Three objections will be dealt with together in this blog as they are very similar in nature as we continue responding to 21 Reasons to Reject Sola Scriptura.
Reason #10 says
“The Canon of the Bible was not settled until the 4th Century.”
The argument is simple: how could the Bible serve as an ultimate authority when the Church didn’t know what the Bible was for four centuries?
What’s the Hold-Up?
The first thing that needs to be addressed here that even many protestants miss is how incompetent this makes the Catholic church’s authority sound. The purpose of the argument is to make people think, “well, there must have been another authority since the Bible was unknown!” However, it is that very authority which is said to have canonized and identified the Bible. According to the author, it was particular councils that identified the Bible for people,
“It was not until the Synod of Rome (382) and the Councils of Hippo (393) and Carthage (397) that we find a definitive list of canonical books being drawn up, and each of these Councils acknowledged the very same list of books.”
This understanding of Canon development is not true. However, even conceding for a moment, what took the church so long? If the church is an infallible authority, why did it need 4 centuries to determine this? Why did it need three separate councils to determine this? This argument ends up cutting in an entirely unexpected direction. The alleged infallible authority that governs the world seems pretty insufficient and inattentive by the (incidental) admission of its own adherent. This argument also really forces one of Rome’s foundational positions to crumble.
Rome denies Sola Ecclesia (the Church is the final and highest authority). They claim they have a three-fold authority system: The Church, Scripture, and Tradition. Rome argues that all three are equal authorities. As a matter of fact, the Church actually argues that the magesterium is subservient to the Scriptures:
“This teaching office is not above the Word of God, but serves it.” (Dei Verbum 2.10)
How is it possible that the Church is in service to or equal with the Scriptures if, after all, no one knew what they were for four centuries? Not even the Church defined them until the fourth century. Thus, the Church cannot be in a position to serve that which, by it’s own authority it instituted. The argument has, yet again, cut both ways, and the Roman Catholic apologist is forced into degrading the Scriptures incidentally.
Rome can attempt to deny Sola Ecclesia for now, but needs to admit that Sola Ecclesia was the position for the universal Church for at least four centuries, and then Rome fundamentally changed her position on authority once it finally decided what the Bible was for the people. Which also means Rome can not criticize that Protestants believe Sola Scriptura didn’t begin until the last book was written and the the last apostle passed, because Rome’s position also needed to wait four centuries before coming into its fullness.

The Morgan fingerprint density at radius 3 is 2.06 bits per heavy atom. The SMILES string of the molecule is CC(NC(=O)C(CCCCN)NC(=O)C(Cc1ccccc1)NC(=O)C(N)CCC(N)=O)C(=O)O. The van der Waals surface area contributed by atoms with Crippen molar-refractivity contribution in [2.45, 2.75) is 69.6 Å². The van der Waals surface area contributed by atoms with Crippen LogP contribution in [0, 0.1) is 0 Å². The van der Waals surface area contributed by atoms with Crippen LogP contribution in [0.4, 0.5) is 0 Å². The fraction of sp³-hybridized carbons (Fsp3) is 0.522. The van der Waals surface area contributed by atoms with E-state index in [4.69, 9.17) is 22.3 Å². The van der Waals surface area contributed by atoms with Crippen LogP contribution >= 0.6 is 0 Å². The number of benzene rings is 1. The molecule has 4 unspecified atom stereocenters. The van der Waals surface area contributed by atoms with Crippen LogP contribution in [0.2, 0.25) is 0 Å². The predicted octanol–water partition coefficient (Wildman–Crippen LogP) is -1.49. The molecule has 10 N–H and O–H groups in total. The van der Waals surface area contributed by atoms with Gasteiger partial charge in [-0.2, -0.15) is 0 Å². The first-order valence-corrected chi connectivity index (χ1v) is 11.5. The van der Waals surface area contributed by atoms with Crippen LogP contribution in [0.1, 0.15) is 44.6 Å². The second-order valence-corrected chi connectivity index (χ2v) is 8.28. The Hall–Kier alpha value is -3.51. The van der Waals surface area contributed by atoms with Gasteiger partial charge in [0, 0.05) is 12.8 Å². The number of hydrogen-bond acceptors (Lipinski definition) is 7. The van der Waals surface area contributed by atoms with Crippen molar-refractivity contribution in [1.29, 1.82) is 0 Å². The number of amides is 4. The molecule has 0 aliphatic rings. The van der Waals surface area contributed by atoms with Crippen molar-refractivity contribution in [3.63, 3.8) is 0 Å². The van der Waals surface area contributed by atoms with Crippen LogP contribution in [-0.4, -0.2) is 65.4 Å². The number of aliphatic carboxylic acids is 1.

However, regardless of how self refuting the argument is, it simply implies things that are not true.
What Does “Settled” Mean?
What does the author mean when he claims the books were settled in the 4th century? There is a degree of truth to this. Christian and non-christian New Testament (NT) critics alike almost universally agree that by the time the 4th century rolled around, the NT canon was functioning as it does today (which, historically speaking, is incredibly fast). However, what is the standard for when one considers it “settled”?
If the standard is 100% unanimity between all groups who believe in inspired Scriptures, there still is not a settled Canon today. Protestants and Catholics disagree, and, contrary to author’s claim that “From this point on, there is in practice no dispute about the canon of the Bible, the only exception being the so-called Protestant Reformers, who entered upon the scene in 1517, an unbelievable 11 centuries later”, the Eastern Orthodox church disagreed and still does disagree with Rome’s canon, and they disagreed long before Luther. As a matter of fact, it was the Eastern church’s influence that caused Rome to include the book of Hebrews.
Eric Svendsen documents this in his book Evangelical Answers,
“The Catholic church did not first determine the canon. It was the Eastern Orthodox church that came up with the list of twenty-seven books first. The consensus by the Eastern church was decided in 367, and the twenty-seven books were included in Athanasius’ Easter letter from Alexandria. The decision was made twenty-six years before Hippo. The Western (Roman) church accepted a canon that did not include the book of Hebrews, but eventually followed the East in including all twenty-seven books. In other words, the Roman church relied upon the Eastern Orthodox church for her canon.”
On top of Catholic, Protestant, and Eastern Orthodox disagreements, secular NT critics disagree on the nature and extent of Canon too, while many modern day Jewish sects have a separate Old Testament (OT) canon then all of the above groups. To even make a claim like “the Canon is currently settled” requires a particular standard which does not expect 100% agreement. This will be discussed in more detail in a later blog on whether or not Protestant Bible’s are missing books, but even former Roman Catholic Pope’s disagreed on Rome’s current OT canon. Thus, there are two options: there is no settled Canon, or, there does not need to be zero disagreement about the Canon to consider it settled.